No not your plate (despite it being right around American Thanksgiving)
Sometimes when you write your code its convenient to have several versions of “the same” method.
For instance, in Xojo you might look at the AddRow method on the Listbox class )in 2019r1.1) and see that it has several forms
ListBox.AddRow(ParamArray Item as String) ListBox.AddRow(items() as String) ListBox.AddRow()
This is a great example of “overloading” – having one method with many different signatures. Each is unique and distinct from the others and the compiler doesn’t have to do conversions that might lead to ambiguous situations when you pass several strings to the method.
The same can be said for the classic Date class. It had several constructors like
Date.Constructor() Date.Constructor(CopyDate as Date) Date.Constructor(Year as Integer, Month as Integer = 1, Day as Integer = 1, hour as Integer = 0, minute as Integer = 0, second as Integer = 0) Date.Constructor(Year as Integer, Month as Integer = 1, Day as Integer = 1, hour as Integer = 0, minute as Integer = 0, second as Integer = 0, GMTOffset as double)
Note the last two are VERY similar but vary in the very last parameter.
And you can also do this in your own classes & code.
You could easily add many constructors to your classes so you can create instances using a wide variety of parameters.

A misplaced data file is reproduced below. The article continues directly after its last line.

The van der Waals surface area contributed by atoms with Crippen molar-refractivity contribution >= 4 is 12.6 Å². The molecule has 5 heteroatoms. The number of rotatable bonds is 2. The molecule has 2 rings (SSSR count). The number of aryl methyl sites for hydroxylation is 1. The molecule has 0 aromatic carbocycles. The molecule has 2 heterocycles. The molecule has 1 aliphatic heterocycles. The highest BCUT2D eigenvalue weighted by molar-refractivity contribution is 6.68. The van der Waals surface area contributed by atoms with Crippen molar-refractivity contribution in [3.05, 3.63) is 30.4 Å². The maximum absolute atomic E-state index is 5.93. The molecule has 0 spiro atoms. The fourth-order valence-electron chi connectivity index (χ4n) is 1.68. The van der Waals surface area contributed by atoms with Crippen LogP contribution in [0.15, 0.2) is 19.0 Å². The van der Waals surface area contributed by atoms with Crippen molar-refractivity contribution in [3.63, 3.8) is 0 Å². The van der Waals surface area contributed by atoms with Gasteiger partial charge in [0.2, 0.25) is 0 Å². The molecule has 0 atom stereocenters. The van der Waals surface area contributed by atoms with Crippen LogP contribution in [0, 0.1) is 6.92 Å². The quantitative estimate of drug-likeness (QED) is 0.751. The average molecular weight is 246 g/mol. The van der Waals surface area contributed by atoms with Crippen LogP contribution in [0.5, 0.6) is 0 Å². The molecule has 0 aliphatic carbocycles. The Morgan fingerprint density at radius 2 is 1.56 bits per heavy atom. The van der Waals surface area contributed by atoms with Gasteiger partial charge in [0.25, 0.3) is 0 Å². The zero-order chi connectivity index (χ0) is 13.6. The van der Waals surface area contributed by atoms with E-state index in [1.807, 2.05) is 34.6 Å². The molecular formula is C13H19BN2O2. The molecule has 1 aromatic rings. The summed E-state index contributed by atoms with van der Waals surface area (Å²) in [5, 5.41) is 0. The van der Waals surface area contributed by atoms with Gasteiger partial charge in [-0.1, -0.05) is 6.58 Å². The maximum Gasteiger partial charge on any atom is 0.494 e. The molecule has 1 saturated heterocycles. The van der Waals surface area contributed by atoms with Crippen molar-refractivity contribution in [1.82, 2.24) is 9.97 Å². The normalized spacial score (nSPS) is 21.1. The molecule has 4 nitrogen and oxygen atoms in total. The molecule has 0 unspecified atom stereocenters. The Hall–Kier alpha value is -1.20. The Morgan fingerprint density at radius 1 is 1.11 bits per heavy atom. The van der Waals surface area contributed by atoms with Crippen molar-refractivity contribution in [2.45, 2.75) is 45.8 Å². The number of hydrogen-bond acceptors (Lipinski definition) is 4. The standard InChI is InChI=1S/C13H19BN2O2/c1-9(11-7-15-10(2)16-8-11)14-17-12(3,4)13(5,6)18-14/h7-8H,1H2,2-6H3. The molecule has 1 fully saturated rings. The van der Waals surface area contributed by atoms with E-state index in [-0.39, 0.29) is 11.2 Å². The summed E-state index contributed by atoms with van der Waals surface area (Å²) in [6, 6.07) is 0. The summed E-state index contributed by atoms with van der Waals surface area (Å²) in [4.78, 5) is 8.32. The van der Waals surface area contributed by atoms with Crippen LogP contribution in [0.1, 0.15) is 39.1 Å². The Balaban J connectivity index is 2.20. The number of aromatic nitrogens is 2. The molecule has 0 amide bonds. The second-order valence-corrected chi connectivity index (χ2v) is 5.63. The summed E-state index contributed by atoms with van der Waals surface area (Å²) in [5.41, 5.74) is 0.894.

As long as each overload can unambiguously be called the compiler wont have any trouble with things.
Its usually the “unambiguous” part that gets people into trouble as they defer to using default values for parameters. For example, if I have the following class along with the constructors shown you may find you have issues – but only sometimes
Class TestClass Public Sub Constructor() End Sub Public Sub Constructor(foo as integer = 0) End Sub End Class
If later I have code like
Dim c As New TestClass(1)
This will work without issue since TestClass only has one possible constructor that matches that signature. So things compile & run fine.
However if later I try to do
Dim c As New TestClass
I will now get a compile error saying
Window1.Open, line 1
There is more than one item with this name and it’s not clear to which this refers.
Dim c As New TestClass
The compiler cannot figure out whether I mean to call the constructor with no parameters, or the one that has a single parameter with a default value that I simply have left out. And so it gives up trying and you get a compile error.
Once you realize that the issue is that the compiler doesn’t know which method you meant you can address the problem. Perhaps in this case a constructor with a default value for the parameter makes no sense and so you’d remove that default value. Or you decide that you really only need the Constructor with the single parameter and default value since you can deal with it as if it were the no parameter version.
Often when I’ve encountered this problem it is a symptom of having optional or default values that, when omitted, make one method have the same signature as the other.
Careful out there and try not to confuse the compiler too much.